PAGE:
1. Use Google Analytics 4 (GA4), which provides enhanced tracking capabilities and data analysis tools.
  2. Set the following as default: Admin > Attribution settings > Reporting attribution model section.
  3. Ensure you have several hundred conversions each month to provide Google with sufficient data to optimize its performance.

If you’re not getting a significant number of conversions yet, don’t worry. You can still gain insights into how organic search impacts your customer journeys by checking assisted conversions through models with different attributions.

To do this, head to Advertising, then Attribution, and Conversion paths, then choose a conversion event to assess and take a look at the organic search impact.

Technical SEO Metrics

In the field of SEO, much of the work cannot be directly linked to improvements in performance unless the technical issues are so significant that they impede the desired results.

For a page to have any chance of ranking, it must be indexable and crawlable. While other activities are important, they pale in comparison to links and content. Nevertheless, you can use three approaches to measure your technical SEO efforts.

1. Page Indexing Errors in Google Search Console

Technical SEO errors are any issues that prevent search engines from indexing your website pages unintentionally. Google may refuse to index or deindex your pages for various reasons, so it’s crucial to minimize such errors.

You can identify these errors in your Google Search Console (GSC) account by checking the Pages report (which is part of the Indexing tab). Ensure you change the view to “All submitted pages” to display errors only for submitted pages in sitemaps.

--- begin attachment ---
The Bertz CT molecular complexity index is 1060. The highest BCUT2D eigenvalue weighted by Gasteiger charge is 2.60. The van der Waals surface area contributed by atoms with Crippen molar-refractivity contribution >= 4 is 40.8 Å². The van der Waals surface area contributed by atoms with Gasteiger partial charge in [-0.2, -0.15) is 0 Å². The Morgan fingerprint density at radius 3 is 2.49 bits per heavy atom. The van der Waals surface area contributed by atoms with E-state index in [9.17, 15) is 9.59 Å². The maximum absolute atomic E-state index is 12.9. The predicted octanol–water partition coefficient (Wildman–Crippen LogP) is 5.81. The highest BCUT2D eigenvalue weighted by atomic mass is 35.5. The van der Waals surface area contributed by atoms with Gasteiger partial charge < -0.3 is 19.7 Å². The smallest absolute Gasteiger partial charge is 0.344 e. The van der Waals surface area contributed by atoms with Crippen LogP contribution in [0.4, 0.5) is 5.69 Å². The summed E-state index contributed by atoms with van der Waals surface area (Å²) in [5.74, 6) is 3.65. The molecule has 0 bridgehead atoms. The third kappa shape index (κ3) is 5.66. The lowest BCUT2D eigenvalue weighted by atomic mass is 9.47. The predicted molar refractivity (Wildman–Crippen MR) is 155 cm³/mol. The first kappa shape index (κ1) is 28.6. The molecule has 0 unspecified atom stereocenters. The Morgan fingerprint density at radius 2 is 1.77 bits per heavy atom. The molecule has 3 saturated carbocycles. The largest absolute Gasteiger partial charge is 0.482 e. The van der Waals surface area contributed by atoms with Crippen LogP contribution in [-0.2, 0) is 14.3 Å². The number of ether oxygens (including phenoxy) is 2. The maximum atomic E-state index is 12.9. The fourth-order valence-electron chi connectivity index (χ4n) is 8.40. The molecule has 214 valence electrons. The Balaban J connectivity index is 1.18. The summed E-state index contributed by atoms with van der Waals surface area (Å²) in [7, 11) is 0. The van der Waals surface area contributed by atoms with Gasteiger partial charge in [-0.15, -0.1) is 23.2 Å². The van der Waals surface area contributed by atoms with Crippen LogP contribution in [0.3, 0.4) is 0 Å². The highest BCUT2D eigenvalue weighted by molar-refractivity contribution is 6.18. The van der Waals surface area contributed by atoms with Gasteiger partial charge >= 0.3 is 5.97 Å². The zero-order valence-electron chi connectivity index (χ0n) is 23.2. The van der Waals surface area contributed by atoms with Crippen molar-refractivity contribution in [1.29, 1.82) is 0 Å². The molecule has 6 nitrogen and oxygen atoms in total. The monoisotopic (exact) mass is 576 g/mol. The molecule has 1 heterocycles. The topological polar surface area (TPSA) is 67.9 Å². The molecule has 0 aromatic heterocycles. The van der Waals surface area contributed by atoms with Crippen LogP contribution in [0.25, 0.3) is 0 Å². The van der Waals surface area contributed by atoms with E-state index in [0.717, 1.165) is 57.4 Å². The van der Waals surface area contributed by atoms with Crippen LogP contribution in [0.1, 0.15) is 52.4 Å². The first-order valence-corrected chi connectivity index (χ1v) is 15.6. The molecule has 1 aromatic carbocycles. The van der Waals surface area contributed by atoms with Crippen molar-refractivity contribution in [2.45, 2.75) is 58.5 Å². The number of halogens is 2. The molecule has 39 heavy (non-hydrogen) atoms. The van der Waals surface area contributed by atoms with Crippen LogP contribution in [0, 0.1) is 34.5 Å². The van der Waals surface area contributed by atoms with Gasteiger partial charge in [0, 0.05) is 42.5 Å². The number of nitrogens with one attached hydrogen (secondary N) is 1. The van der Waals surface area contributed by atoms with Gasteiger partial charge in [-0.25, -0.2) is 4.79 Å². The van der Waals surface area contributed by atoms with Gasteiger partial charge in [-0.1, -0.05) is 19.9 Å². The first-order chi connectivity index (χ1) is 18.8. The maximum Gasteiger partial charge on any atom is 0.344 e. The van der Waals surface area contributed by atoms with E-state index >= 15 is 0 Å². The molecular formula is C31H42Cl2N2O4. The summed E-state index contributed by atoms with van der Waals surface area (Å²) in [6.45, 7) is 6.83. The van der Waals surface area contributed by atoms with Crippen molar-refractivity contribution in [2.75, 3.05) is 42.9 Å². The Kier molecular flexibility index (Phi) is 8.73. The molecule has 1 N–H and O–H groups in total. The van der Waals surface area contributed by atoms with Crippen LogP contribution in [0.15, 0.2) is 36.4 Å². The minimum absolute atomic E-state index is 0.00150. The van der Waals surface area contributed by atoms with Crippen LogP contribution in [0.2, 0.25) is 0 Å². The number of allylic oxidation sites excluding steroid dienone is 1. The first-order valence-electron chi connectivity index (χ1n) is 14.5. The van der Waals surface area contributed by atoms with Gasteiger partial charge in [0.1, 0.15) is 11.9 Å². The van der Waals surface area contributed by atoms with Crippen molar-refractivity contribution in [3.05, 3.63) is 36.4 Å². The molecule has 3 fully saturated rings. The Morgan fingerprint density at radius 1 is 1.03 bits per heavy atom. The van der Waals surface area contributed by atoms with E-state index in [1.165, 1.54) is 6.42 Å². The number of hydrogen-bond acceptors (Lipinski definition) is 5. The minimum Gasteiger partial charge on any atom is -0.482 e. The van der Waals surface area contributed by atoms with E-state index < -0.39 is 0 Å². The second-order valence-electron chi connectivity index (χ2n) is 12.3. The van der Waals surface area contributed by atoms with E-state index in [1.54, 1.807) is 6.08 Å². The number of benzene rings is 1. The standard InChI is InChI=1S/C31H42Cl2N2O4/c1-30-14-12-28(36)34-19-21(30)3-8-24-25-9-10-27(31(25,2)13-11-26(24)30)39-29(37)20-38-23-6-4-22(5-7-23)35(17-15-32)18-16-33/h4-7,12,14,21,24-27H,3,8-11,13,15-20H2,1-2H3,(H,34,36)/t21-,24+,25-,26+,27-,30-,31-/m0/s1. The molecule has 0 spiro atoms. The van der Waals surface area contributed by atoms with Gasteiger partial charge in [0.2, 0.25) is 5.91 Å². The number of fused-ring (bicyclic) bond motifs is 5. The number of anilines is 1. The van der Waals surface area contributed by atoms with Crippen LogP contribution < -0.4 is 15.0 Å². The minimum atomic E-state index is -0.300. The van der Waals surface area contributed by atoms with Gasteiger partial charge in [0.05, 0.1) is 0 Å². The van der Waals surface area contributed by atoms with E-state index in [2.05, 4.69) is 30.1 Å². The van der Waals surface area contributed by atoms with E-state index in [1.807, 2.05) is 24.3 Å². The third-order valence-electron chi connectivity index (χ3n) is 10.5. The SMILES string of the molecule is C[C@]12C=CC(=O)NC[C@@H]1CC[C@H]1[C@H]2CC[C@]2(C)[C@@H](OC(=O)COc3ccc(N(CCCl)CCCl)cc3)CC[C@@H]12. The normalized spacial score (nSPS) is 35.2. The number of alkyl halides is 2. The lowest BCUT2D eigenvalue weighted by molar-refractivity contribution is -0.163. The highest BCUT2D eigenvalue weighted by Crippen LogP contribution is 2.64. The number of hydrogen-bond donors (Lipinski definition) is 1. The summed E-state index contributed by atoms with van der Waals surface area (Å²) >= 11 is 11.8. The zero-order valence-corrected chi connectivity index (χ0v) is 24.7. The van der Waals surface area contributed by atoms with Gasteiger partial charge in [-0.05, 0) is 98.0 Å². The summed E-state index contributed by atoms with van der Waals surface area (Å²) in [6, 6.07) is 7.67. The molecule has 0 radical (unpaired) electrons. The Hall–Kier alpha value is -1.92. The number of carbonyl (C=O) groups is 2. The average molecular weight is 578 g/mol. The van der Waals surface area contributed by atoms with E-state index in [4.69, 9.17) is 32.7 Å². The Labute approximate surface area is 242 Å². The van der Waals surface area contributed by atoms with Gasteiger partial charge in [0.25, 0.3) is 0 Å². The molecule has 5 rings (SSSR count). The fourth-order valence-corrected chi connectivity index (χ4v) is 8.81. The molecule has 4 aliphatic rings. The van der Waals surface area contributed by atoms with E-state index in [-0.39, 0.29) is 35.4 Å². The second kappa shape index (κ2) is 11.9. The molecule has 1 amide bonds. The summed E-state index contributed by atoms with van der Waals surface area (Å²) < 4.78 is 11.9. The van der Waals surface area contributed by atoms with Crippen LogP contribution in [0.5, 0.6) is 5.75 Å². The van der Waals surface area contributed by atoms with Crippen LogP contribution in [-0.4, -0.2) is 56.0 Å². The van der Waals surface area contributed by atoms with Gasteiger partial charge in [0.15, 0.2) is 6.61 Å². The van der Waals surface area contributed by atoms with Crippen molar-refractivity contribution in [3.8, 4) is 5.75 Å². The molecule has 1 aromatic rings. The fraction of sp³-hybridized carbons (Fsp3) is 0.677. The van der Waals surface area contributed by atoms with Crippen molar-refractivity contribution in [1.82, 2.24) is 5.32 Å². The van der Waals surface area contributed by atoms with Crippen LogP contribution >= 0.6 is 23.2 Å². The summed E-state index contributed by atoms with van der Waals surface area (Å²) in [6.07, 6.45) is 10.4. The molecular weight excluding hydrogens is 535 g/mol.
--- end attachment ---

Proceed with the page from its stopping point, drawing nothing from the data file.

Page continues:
It’s better to have a smaller number of non-indexed pages since sitemaps should only include URLs that you want Google to crawl and index.

Scroll down on the report to check why your pages aren’t indexed. When you click on those reasons, you’ll see all the affected URLs and instructions for fixing them.

2. Google Page Speed

Page speed, which has been a ranking factor for Google since 2010, refers to the time it takes for a webpage to load after it has been requested by a browser.

It impacts user experience, analytics, and SEO, and increasing it has been shown to lead to more organic traffic, click-to-visit ratios on ads, and visitors.

There is no official threshold for page speed, but a common recommendation is that a site should load in less than three seconds.

You can choose from a number of tools to measure your page speed, including TestMySite, Lighthouse, PageSpeed Insights, and Chrome Dev Tools. These tools use both theoretical speed data and real field data from users in their evaluations.

To estimate the impact of changes to a webpage’s speed, you can make a static copy of the page and test it before and after changes.

Ultimately, as a website owner, you should strive to make your site as fast as possible for users and focus on the metrics that reflect how they experience page loading speed and interactivity.

3. Site Health

Third-party SEO tools like Semrush offer a Health Score metric that gives you an idea of how many internal URLs on your site are affected by technical SEO issues.

This metric is a great indicator of your overall technical SEO performance, and you can access it for free through the site. The Health Score updates every time the Semrush bot crawls your site, but remember that it doesn’t reflect the importance of each error on your website.

So, while a 404 error may be bad for both search engines and visitors, you need to consider the particular issues behind your Health Score. This will allow you to fully understand the impact of each error.

Final Thoughts

If you want to learn how to measure SEO results, keep in mind that tracking and analyzing SEO metrics is equally as important as understanding that changes won’t happen overnight.

In other words, avoid obsessively refreshing your keyword rankings after publishing a new piece of content, as it may take three to six months to see results.

Once you get the hang of measuring your SEO, you can start creating customized reports tailored to your company’s needs, and soon you’ll know how to identify areas for improvement and optimize your strategies for success.